19 Nisan 2011 Salı

Italian agency offers loans to Turkish firms to boost trade

SACE, an Italian agency targeting to boost exports, has launched a credit program for Turkish investors to support mutual trade. The program is providing loans for infrastructure, oil and gas refinery and distribution projects mainly, Marco Ferioli, head of the agency says. Italian Central Bank, meanwhile, has opened an Istanbul branch
'For Turkish firms to benefit from the loans, they need to have an Italian trade partner or an Italian firm to invest with,' says Marco Ferioli of SACE.

'For Turkish firms to benefit from the loans, they need to have an Italian trade partner or an Italian firm to invest with,' says Marco Ferioli of SACE.
An Italian export promotion agency aims to boost its exports to Turkey by allocating credits to domestic companies valuing $2.5 billion in total, said the Istanbul chief of the agency.
The credits are donated on condition that the Turkish borrowers partner with Italian firms, importing materials for Italy in general means, Marco Ferioli, head of SACE Turkey and Middle East, told the Hürriyet Daily News & Economic Review.
“Turkish companies could benefit from the credits for new investments with Italian firms,” he said speaking at the sidelines of Turkish-Italian Business Council meeting organized by Foreign Economic Relations Board of Turkey, or DEİK, in Istanbul.

Italian firms attach a great importance to Turkey, Ferioli said. “To benefit from the loans, the firms need to have an Italian trade partner or an Italian firm to invest with.”

Noting that today’s competitive market conditions require greater financial stability than ever, Ferioli said SACE’s credit insurance policies covered guarantees against poor or non-payment cases.
The main aim of the implementation was to promote Italian exports, he added.

“We are interested in investments in infrastructure, oil and gas refinery and distribution projects,” he said.
Meanwhile, Astaldi, an Italian construction firm, has recently won the right to construct a 421-kilometer motorway to connect northwestern industrial province of Gebze, with İzmir, the third biggest city in the country in the east, Ferioli said. The 7-year project, which was launched earlier in January, will cost nearly $9 billion, he said.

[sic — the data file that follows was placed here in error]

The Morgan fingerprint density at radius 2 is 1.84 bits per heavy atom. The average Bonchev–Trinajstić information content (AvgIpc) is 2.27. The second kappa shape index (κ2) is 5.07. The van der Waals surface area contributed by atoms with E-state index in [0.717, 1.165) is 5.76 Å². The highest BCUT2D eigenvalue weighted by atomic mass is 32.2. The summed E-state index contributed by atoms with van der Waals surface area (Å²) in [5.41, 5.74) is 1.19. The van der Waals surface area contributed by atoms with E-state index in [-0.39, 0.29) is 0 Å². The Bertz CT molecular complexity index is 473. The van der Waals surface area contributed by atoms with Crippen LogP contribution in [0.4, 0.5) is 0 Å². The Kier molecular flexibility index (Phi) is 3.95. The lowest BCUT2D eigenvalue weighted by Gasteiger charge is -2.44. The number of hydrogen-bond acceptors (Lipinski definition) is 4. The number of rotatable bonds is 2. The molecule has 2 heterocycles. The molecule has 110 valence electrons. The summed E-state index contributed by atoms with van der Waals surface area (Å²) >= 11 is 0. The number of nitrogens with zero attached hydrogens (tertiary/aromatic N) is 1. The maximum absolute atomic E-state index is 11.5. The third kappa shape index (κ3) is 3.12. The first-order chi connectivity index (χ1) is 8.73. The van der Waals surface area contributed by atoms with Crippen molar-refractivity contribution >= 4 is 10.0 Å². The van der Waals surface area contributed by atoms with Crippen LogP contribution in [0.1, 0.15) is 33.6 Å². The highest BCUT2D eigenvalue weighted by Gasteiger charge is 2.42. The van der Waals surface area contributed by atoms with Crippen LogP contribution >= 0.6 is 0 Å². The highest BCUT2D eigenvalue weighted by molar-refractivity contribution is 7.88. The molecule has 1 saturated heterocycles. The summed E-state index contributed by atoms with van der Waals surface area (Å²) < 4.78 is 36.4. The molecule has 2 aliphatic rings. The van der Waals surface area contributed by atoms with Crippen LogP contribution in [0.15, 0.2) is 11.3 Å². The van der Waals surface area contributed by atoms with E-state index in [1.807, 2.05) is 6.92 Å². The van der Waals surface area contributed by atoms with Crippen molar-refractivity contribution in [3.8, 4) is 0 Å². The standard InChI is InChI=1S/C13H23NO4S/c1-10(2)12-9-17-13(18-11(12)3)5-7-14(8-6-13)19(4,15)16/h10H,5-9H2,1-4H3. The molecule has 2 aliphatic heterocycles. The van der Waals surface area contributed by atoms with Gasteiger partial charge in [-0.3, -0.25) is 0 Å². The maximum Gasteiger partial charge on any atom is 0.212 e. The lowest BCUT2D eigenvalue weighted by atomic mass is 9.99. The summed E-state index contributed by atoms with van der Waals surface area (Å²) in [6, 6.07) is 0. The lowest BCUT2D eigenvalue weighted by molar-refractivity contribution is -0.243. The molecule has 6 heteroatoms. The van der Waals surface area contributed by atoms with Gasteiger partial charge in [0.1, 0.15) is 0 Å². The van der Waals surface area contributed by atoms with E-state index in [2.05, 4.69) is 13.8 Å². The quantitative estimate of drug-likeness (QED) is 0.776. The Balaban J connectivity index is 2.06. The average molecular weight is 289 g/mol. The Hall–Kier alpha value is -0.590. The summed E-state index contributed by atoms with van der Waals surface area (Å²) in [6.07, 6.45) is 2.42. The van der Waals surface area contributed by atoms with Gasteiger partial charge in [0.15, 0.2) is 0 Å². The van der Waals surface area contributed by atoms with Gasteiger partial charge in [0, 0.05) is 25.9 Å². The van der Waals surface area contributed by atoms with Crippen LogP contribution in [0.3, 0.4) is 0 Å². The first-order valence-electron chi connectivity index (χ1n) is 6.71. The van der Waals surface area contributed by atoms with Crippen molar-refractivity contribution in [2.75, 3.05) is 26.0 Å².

The SACE provided loans for the project, Ferioli told the Daily News. “We are interested in funding such infrastructure projects.”

Foster Wheeler, another Italian company signed contracts with Socer & Turcas Refinery for a new refinery in İzmir, he added.

The new facility to be built in the Aliağa zone, where Petkim, the joint venture’s chemicals facility is located, will have a total capacity of 214,000 barrels per stream day, according a report by Gasworld magazine. “We have also financially supported this investment,” Ferioli said, without mentioning an exact value of the investment.

Italian Central Bank in Turkey

Evaluating investment conditions in Turkey for the Daily News, Giorgio Merlonghi, the financial attache of the Italian Central Bank, said, “Turkey is a tremendously well-developed country with a strong banking system.”
The Italian Central Bank has recently opened a representation office in Istanbul, he said. “This shows how much important Turkey for Italian interest.”

Talking on the economic performance of Turkish Central Bank during the crisis, Ferioli said, “We were impressed with the Central Bank’s attitude and we are closely observing the monetary policies of the bank.”
“We are aiming to join forces for investments in third countries, especially in Northern Iraq,” said Zeynep Bodur Okyay, chairperson of Turkish-Italian Business Council. Okyay said the number of Italian firms in Turkey reached 870 as of the end of last year, up from 106 in 2006.

The bilateral trade volume between Italy and Turkey hit $16.7 billion by the end of last year. “We aim to reach $20 billion,” said Okyay.

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